Last week we received at Técnico teams of 3 projects in the proof-of-concept stage under the Erasmus+ IF4TM project. This project aims to create a framework for the development of the Third Mission of Universities in Serbia and includes 17 partners: 12 institutions from Serbia and 5 universities from the European Union.
The idea that universities have a Third Mission beyond teaching and research is recent. Its origins date back to the eighties of the last century, associated with the publication of the Bayh-Dole Act in the United States in 1980. This law assigns to the universities the intellectual property rights resulting from projects funded by the federal government. The resulting increase in the patent portfolio has led to the creation of technology transfer offices with a mission to exploit these inventions. In the absence of interested companies, the inventors themselves have created companies for this purpose, being Google an example. Through this process, knowledge created in universities is used in products that will benefit the whole society.
More broadly, the Third Mission of the university encompasses all activities connected with the Society, divided into three areas. The first is the aforementioned transfer of knowledge. The second aims to respond to the increasingly rapid technological evolution that creates a recurrent need for lifelong learning. The last area is that of socioeconomic impact, the university has a role in the economic development of the region where it is located, boosting economic activity and attracting talent.
The title of this chronicle is inspired by the article “Mission Impossible? Entrepreneurial Universities and Peripheral Regional Innovation Systems” by Ross Brown (2016), which examines the case of Scotland and the low return on public investment in the commercialization of research results. These activities do not appear to have the expected regional impact and, despite the creation of new university-based companies, they tend to remain small or to be purchased too early. In addition, regional small and medium-sized enterprises find it difficult to translate leading technologies developed in university research centers into products or services.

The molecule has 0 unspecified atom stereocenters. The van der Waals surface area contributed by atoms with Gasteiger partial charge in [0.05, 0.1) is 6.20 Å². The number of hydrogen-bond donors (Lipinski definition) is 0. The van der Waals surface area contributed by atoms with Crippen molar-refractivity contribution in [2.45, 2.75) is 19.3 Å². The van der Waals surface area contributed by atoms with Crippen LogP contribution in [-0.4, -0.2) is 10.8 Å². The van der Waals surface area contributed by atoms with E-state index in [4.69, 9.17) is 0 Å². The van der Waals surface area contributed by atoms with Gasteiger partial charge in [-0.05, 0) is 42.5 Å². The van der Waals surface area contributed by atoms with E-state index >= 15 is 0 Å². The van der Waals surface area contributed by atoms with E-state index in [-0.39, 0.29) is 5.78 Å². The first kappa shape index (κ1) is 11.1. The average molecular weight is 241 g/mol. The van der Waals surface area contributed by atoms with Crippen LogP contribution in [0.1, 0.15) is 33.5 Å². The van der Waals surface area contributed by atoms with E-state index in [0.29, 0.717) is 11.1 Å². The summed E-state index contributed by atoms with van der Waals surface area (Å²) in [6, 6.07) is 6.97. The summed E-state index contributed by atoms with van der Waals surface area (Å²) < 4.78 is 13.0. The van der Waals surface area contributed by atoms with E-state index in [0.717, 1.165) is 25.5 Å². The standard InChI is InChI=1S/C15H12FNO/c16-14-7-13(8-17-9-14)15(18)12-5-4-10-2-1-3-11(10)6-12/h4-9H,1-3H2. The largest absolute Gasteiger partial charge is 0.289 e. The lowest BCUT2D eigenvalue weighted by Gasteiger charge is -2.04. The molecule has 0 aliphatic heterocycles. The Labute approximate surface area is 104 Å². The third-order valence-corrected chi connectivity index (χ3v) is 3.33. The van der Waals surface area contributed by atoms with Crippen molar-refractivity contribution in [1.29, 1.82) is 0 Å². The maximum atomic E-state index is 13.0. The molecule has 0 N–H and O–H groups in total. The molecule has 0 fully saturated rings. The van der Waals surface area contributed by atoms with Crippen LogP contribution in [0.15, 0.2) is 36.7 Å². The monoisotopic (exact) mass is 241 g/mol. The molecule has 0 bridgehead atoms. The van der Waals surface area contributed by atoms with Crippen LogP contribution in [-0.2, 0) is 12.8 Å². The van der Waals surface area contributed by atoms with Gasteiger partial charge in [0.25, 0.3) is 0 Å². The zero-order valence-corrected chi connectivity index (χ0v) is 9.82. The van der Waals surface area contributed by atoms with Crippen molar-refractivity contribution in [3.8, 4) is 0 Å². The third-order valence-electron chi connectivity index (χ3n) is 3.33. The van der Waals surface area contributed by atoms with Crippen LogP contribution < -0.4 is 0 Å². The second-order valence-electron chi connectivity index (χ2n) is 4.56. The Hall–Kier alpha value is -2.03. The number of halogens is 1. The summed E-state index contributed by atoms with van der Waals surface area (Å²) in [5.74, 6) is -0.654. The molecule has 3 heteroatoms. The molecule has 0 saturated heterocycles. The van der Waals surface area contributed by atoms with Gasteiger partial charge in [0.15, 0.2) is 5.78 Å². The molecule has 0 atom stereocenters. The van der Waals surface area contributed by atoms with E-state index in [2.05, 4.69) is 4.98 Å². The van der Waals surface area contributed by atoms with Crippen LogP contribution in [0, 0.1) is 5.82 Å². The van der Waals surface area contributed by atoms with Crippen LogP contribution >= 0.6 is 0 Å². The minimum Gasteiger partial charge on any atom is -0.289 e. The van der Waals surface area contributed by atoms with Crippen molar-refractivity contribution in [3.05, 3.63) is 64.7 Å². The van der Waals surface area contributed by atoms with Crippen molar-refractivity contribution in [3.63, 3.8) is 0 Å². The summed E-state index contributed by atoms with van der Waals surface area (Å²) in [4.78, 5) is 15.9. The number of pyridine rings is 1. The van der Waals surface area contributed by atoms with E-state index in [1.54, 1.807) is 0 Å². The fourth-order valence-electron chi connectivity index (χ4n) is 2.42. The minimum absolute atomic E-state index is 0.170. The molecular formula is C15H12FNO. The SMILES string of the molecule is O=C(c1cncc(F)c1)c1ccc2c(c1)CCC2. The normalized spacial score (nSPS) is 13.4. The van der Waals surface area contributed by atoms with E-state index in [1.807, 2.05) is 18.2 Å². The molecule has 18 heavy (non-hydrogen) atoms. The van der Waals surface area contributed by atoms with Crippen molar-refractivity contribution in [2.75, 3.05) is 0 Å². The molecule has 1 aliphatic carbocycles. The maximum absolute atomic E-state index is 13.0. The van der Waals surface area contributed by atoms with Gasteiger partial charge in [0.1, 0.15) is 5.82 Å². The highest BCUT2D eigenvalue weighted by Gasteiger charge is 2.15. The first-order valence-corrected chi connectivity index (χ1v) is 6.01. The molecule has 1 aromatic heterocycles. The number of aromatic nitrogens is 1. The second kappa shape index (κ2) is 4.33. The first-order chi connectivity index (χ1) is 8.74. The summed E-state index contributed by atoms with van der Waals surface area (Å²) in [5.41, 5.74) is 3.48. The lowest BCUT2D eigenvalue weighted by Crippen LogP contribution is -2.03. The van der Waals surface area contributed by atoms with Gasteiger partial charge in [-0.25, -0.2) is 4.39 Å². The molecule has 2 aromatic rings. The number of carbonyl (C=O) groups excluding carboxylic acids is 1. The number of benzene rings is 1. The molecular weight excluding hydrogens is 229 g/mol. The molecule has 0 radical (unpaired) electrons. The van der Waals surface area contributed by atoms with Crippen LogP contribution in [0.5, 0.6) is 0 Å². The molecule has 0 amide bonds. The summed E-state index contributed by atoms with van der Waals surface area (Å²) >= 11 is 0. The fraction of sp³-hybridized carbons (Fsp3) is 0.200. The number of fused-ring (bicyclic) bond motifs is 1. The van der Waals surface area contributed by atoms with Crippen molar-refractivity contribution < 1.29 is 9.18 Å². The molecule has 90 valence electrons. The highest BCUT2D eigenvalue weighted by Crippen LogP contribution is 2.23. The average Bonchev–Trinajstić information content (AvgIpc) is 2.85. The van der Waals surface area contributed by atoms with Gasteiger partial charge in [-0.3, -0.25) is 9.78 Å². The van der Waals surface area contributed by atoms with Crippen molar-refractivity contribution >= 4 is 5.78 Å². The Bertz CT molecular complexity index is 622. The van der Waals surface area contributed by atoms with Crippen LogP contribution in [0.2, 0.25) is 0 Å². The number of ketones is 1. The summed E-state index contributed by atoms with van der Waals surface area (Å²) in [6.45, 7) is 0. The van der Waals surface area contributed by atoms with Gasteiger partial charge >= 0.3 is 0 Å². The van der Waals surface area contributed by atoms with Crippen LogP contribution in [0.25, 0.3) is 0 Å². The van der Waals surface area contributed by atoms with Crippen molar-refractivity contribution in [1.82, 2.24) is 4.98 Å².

Why then create a Third Mission development framework for the universities of Serbia? The main reason is that there is a very considerable number of economic benefits in the informal channels established in this area. One of the most important is the contribution of the greater connection between professors and the local economy in the preparation of students for the needs of the market. Even if companies can not be the vehicle for valuing research results, they can benefit from the advice and knowledge of academics and their ability to train talents. Universities also maintain a network of talents that can circulate between research centers, existing companies and the creation of new companies. A good example is the University of Cambridge which in the 1980s gave us the ZX Spectrum from Sinclair Research and has since maintained a unique innovation ecosystem in Europe.
The visit of the university professors’ teams from Serbia to Técnico was aimed at raising the readiness level of their technologies, from the laboratory model to an industrial prototype. Having those technologies a wide range of applications, a careful selection of the initial market is necessary to maximize the chances of success. The first step is to identify the full potential of technology. For this, we put the teams in contact with Técnico professors to help identify the main competitive advantages. The second step is the mapping of existing patents. We have trained teams in the use of tools such as Espacenet (https://worldwide.espacenet.com/) that allow them to find all the patents related to certain keywords, their industrial application, the companies that hold them and the date of the request. With this information, it is possible to know the competition and get an idea of the economic potential of the technology. The third step is to identify the products or services that can be created with the technology to solve potential customer problems. For this, we train the teams in Alex Osterwalder’s “Value Proposition Design” methodology (https://strategyzer.com/books/value-proposition-design): getting to know their customers and how the product or service can reduce their pain and increase your earnings.
The mission of valuing the knowledge created in universities through technology transfer offices seems, in fact, an impossible mission. We believe that this approach of involving teachers, researchers and students will be a way to make it a mission possible.
Luís Caldas de Oliveira, @LuisCaldasO